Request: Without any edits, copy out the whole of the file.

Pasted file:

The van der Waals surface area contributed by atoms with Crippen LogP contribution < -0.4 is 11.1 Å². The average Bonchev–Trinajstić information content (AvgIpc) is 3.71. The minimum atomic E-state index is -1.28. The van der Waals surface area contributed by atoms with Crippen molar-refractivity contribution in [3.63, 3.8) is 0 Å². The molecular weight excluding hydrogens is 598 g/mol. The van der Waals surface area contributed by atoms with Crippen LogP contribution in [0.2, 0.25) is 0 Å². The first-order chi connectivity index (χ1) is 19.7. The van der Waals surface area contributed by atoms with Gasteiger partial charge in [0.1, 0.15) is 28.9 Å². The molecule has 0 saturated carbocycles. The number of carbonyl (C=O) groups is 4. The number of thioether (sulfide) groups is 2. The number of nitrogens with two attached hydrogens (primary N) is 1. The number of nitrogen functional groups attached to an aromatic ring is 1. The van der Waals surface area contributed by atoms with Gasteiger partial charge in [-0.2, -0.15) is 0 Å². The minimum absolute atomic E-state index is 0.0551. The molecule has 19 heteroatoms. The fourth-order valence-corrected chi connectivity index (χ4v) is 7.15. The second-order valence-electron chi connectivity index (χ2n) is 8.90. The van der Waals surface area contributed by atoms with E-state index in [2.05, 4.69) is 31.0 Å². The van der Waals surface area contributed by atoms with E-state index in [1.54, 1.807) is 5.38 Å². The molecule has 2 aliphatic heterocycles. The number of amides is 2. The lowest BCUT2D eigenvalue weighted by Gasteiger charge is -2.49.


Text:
The van der Waals surface area contributed by atoms with Crippen LogP contribution < -0.4 is 11.1 Å². The average Bonchev–Trinajstić information content (AvgIpc) is 3.71. The minimum atomic E-state index is -1.28. The van der Waals surface area contributed by atoms with Crippen molar-refractivity contribution in [3.63, 3.8) is 0 Å². The molecular weight excluding hydrogens is 598 g/mol. The van der Waals surface area contributed by atoms with Crippen LogP contribution in [0.2, 0.25) is 0 Å². The first-order chi connectivity index (χ1) is 19.7. The van der Waals surface area contributed by atoms with Gasteiger partial charge in [0.1, 0.15) is 28.9 Å². The molecule has 0 saturated carbocycles. The number of carbonyl (C=O) groups is 4. The number of thioether (sulfide) groups is 2. The number of nitrogens with two attached hydrogens (primary N) is 1. The number of nitrogen functional groups attached to an aromatic ring is 1. The van der Waals surface area contributed by atoms with Gasteiger partial charge in [-0.2, -0.15) is 0 Å². The minimum absolute atomic E-state index is 0.0551. The molecule has 19 heteroatoms. The fourth-order valence-corrected chi connectivity index (χ4v) is 7.15. The second-order valence-electron chi connectivity index (χ2n) is 8.90. The van der Waals surface area contributed by atoms with E-state index in [2.05, 4.69) is 31.0 Å². The van der Waals surface area contributed by atoms with E-state index in [1.54, 1.807) is 5.38 Å². The molecule has 2 aliphatic heterocycles. The number of amides is 2. The lowest BCUT2D eigenvalue weighted by Gasteiger charge is -2.49.